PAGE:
Recently we did one of our regular shootouts for Feels So Good, using pressings we know from experience to have the potential for Hot Stamper sound. We cleaned them as carefully as we always do. Then we unplugged everything in the house we could get away with, carefully warmed up the system, Talisman'd it, found the right VTA for our Triplanar arm (by ear of course) and proceeded to spend the next couple of hours playing copy after copy on side one, after which we repeated the process for side two.
If you have five or ten copies of a record and play them over and over against each other, the process itself teaches you what's right and what's wrong with the sound of the album. Once your ears are completely tuned to what the best pressings do well that the others do not do as well, using a few specific passages of music, it will quickly become obvious how well any given pressing reproduces those passages.
The process could not be more simple. The first step is to go deep into the sound. There you find something special, something you can't find on most copies. Now, with the hard-won knowledge of precisely what to listen for, you are perfectly positioned to critique any and all pressings that come your way.
What We're Listening For On Feels So Good
- Energy for starters. What could be more important than the life of the music?
- The Big Sound comes next -- wall to wall, lots of depth, huge space, three-dimensionality, all that sort of thing.
- Then transient information -- fast, clear, sharp attacks, not the smear and thickness so common to these LPs.
- Tight, full-bodied bass -- which ties in with good transient information, also the issue of frequency extension further down.
- Next: transparency -- the quality that allows you to hear deep into the soundfield, showing you the space and air around all the instruments.
- Extend the top and bottom and voila, you have The Real Thing -- an honest to goodness Hot Stamper.
Mint Minus Minus is about as quiet as any vintage pressing will play, and since only the right vintage pressings have any hope of sounding good on this album, that will most often be the playing condition of the copies we sell. (The copies that are even a bit noisier get listed on the site are seriously reduced prices or traded back in to the local record stores we shop at.)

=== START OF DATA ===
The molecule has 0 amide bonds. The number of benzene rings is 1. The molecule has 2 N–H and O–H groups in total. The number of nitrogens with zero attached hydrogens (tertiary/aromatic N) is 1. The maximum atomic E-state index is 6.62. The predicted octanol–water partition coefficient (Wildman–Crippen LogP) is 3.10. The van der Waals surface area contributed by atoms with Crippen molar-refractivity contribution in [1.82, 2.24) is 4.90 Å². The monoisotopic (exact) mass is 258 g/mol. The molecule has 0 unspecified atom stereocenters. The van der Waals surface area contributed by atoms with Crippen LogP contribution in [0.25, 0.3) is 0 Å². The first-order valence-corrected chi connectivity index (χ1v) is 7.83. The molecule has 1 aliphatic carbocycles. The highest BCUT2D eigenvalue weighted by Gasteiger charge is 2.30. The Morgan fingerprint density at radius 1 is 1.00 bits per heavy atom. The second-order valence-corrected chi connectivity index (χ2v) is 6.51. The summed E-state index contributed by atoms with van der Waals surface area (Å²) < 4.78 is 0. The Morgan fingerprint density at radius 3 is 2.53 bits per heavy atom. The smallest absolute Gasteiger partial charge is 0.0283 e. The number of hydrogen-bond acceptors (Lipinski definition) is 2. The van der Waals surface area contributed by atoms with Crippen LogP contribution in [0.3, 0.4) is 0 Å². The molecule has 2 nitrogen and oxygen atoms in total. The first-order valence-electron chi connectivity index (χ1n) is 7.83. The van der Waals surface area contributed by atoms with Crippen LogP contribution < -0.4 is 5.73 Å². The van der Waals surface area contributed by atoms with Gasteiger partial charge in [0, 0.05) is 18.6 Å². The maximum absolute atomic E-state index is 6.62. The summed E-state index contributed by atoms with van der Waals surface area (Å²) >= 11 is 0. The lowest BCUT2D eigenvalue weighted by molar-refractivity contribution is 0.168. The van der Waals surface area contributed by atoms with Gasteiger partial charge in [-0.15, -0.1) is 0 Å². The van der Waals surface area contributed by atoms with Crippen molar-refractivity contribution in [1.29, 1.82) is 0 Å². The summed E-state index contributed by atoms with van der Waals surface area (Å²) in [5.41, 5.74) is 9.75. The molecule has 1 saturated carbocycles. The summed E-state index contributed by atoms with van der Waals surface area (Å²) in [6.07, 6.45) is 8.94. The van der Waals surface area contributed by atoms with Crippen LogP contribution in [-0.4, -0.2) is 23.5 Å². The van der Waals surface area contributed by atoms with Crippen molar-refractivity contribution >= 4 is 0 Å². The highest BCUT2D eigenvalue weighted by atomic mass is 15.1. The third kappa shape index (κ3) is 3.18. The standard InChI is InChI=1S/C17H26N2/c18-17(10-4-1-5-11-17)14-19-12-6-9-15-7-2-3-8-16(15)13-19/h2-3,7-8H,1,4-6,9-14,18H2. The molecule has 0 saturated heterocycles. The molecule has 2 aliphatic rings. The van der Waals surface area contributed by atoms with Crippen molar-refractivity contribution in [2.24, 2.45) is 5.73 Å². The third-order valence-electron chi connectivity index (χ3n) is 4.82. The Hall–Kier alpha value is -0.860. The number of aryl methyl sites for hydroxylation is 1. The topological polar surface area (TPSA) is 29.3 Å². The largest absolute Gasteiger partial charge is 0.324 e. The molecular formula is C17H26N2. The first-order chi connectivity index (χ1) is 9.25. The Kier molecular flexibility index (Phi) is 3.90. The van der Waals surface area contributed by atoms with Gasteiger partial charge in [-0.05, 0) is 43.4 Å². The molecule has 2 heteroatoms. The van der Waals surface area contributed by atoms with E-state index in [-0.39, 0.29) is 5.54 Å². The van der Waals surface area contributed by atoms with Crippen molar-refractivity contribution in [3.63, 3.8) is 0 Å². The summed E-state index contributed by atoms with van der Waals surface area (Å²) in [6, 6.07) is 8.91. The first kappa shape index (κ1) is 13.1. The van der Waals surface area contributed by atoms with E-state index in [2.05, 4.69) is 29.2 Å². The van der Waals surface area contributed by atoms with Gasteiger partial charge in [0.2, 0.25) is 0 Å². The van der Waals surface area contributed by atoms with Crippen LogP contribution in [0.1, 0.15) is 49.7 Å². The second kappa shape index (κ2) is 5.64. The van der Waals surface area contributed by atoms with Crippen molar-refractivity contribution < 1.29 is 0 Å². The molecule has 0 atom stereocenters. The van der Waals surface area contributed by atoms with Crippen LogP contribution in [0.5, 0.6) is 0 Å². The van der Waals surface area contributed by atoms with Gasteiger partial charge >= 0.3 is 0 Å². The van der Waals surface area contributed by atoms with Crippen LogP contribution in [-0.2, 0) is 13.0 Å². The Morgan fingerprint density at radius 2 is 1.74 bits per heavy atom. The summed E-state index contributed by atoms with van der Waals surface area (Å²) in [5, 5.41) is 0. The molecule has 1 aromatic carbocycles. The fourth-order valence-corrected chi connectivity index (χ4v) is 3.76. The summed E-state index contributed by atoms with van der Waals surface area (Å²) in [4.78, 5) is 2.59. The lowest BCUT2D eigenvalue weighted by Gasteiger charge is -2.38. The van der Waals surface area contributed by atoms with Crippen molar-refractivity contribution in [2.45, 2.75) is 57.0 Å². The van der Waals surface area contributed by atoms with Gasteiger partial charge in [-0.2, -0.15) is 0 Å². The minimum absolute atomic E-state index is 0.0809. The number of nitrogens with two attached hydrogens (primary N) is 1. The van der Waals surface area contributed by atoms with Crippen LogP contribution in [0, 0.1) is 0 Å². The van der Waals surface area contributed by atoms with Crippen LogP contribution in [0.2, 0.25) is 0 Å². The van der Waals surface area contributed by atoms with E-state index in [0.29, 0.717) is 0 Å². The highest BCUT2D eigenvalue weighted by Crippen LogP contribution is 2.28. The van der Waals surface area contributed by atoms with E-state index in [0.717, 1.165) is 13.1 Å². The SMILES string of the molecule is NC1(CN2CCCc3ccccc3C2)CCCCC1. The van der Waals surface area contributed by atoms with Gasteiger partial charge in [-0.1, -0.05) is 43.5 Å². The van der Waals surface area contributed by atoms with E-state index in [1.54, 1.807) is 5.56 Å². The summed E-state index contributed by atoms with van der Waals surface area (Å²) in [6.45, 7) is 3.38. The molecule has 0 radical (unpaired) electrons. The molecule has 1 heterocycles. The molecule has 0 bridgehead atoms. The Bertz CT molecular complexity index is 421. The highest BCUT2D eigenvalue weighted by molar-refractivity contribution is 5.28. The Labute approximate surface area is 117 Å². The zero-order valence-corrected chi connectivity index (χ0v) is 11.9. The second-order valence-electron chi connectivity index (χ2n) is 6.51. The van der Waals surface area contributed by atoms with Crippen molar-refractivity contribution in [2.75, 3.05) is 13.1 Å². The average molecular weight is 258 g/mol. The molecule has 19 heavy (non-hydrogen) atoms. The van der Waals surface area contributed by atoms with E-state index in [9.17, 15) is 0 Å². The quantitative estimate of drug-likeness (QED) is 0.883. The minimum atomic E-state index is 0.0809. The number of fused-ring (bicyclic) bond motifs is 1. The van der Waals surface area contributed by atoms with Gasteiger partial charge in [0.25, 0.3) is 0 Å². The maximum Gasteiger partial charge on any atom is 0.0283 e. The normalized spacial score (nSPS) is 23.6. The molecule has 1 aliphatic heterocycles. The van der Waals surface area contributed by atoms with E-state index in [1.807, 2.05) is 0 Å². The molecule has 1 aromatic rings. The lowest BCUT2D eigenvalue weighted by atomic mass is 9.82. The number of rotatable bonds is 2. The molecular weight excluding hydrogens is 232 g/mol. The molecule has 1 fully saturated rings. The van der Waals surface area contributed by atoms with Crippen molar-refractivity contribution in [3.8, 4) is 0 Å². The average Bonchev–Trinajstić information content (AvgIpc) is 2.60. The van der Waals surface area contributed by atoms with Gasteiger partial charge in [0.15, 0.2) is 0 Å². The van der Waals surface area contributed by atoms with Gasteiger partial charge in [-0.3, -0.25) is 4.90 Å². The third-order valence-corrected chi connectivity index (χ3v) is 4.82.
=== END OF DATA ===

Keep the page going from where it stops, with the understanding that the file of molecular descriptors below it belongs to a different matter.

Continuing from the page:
Those of you looking for quiet vinyl will have to settle for the sound of other pressings and Heavy Vinyl reissues, purchased elsewhere of course as we have no interest in selling records that don't have the vintage analog magic of these wonderful recordings.
If you want to make the trade-off between bad sound and quiet surfaces with whatever Heavy Vinyl pressing might be available, well, that's certainly your prerogative, but we can't imagine losing what's good about this music -- the size, the energy, the presence, the clarity, the weight -- just to hear it with less background noise.
- Feels So Good
- Theme From "Side Street"
- Hide & Seek (Ready Or Not Here I Come)
- Last Dance
- The XIth Commandment
AMG 4 Star Review
Due to the title cut, this was a huge seller when it originally came out... this set from flügelhornist Chuck Mangione (which helped give guitarist Grant Geissman some fame) is actually stronger from the jazz standpoint than Mangione's subsequent dates. The leader has some good solos, as does Geissman and saxophonist Chris Vadala, and the quintet's ensembles are generally both sparse and attractive. Pity that in ways this was Chuck Mangione's last worthwhile release to date; success did stunt his artistic growth.